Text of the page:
Growth in independent ATM estates and sharing agreements as banks seek cost efficiencies and consolidate their ATM channels
Banks rationalise their ATM networks
RBR’s Global ATM Market and Forecasts to 2022 report shows that independent ATM deployers (IADs) accounted for one in six ATMs worldwide at the end of 2016. Five markets – the USA, Japan, South Korea, Canada and the UK – are home to over 80% of the world’s IAD terminals, and with the exception of Canada, it is the non-bank ATM sector which is growing fastest in each case.
According to RBR’s research, other major markets that saw impressive growth in the number of IAD ATMs include Poland – where smaller banks have sold their ATM fleets to IADs – and Germany, where several banks are reducing both their branch networks and ATM estates.
Tight regulations have traditionally limited IAD activity – particularly in Asia-Pacific – and such deployers are still prohibited in certain countries, including Russia. Nevertheless, banking authorities in developing markets such as India and Argentina see IAD ATMs as part of a wider strategy to facilitate access to financial services.
The largest proportion of non-bank ATMs is in Canada, where they account for 65% of all terminals; it is also above 50% in Israel, Australia, the UK and the USA. In North America, the sustained removal of bank ATMs from off-site locations and the sale or outsourcing of sections of banks’ off-site ATM fleets will provide further opportunities for IAD expansion. Indeed, RBR forecasts that the share of IAD ATMs will grow between 2016 and 2022 in virtually all markets where non-bank deployers are present.
ATM sharing agreements becoming more common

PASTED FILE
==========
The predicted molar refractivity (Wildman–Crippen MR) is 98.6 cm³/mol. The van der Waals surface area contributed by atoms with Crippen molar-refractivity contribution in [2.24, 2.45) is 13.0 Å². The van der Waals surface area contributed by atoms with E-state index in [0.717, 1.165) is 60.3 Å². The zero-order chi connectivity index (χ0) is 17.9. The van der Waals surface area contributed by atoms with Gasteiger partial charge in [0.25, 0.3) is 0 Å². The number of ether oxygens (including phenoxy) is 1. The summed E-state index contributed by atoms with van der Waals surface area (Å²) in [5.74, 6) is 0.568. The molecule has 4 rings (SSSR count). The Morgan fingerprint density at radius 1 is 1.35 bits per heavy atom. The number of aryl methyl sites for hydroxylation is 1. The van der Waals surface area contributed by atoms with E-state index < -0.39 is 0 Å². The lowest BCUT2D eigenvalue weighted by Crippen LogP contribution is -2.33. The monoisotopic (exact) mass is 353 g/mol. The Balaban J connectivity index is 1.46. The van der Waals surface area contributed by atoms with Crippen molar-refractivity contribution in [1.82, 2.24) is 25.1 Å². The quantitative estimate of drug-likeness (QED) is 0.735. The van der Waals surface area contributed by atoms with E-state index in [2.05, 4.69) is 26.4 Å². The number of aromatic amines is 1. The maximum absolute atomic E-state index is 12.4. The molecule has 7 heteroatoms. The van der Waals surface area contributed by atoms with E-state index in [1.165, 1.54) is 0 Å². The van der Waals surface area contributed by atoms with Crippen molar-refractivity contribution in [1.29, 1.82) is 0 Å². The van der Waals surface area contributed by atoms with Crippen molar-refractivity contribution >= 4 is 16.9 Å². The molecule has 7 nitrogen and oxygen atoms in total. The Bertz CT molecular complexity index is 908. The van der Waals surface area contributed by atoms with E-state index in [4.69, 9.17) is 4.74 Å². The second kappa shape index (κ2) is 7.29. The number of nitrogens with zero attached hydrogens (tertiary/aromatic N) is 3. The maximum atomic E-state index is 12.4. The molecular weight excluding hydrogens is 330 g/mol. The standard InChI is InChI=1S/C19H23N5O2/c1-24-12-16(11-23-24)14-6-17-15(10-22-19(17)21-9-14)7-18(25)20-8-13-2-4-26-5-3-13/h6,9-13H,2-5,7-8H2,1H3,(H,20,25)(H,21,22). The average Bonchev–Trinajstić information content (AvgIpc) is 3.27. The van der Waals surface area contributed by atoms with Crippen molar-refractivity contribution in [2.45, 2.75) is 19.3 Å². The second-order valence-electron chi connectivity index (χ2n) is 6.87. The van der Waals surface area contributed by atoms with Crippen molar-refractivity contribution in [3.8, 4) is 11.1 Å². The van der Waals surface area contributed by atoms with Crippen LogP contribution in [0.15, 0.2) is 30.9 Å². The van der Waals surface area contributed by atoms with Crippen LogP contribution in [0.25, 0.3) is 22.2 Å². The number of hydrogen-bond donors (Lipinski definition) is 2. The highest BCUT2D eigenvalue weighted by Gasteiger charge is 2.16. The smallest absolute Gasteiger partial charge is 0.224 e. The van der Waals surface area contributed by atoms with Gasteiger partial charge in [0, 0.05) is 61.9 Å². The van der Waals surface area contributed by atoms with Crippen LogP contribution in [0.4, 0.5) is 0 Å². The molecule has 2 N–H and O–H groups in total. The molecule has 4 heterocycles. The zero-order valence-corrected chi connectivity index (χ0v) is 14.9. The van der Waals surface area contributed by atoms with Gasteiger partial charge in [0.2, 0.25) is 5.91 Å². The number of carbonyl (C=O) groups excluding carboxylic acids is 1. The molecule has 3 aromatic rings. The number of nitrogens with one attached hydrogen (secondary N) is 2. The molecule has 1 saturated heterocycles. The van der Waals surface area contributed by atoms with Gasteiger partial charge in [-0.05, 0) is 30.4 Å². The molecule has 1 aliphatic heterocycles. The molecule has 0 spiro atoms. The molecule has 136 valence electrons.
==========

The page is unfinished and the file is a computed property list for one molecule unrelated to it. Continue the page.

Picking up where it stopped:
As for bank ATMs, RBR’s research found that bilateral and multilateral sharing agreements between individual deployers are increasingly prevalent. Banks in countries such as Spain and Mexico have increased customer convenience by offering their customers the same transaction rates at other banks’ ATMs as at their own. This improves efficiency by reducing their need to invest in expanding their own ATM fleets. In Russia, participation in ATM sharing agreements has been driven by falling ATM interchange rates, as reduced profitability means that banks have less incentive to enlarge their own estates.
ATM pooling a logical development in certain markets
Banks sometimes cut costs by co-operating to offer shared off-site ATMs. In Brazil, for example, TecBan operates 20,000 non-branch ATMs in partnership with six major banks, in locations which previously hosted multiple bank terminals.
In markets where customer demand for cash withdrawals has declined significantly, full ATM pooling may be the preferred option. In Finland, banks do not deploy ATMs directly; instead, Automatia (jointly-owned by a number of banks) operates the majority of the country’s ATMs. Sweden has moved in the same direction, with three quarters of bank ATMs shared via Bankomat’s ATM pooling arrangement. Banks in the Netherlands also have plans to pool their ATMs, as they re-evaluate their ATM fleets in the face of the growing popularity of cashless payments.
RBR’s Rowan Berridge, who led the research, commented: “Many markets across the globe have seen increases in IAD deployment, sharing agreements and ATM pooling. We expect these trends to be sustained, as banks focus on enhancing the cost efficiency of ATM services”.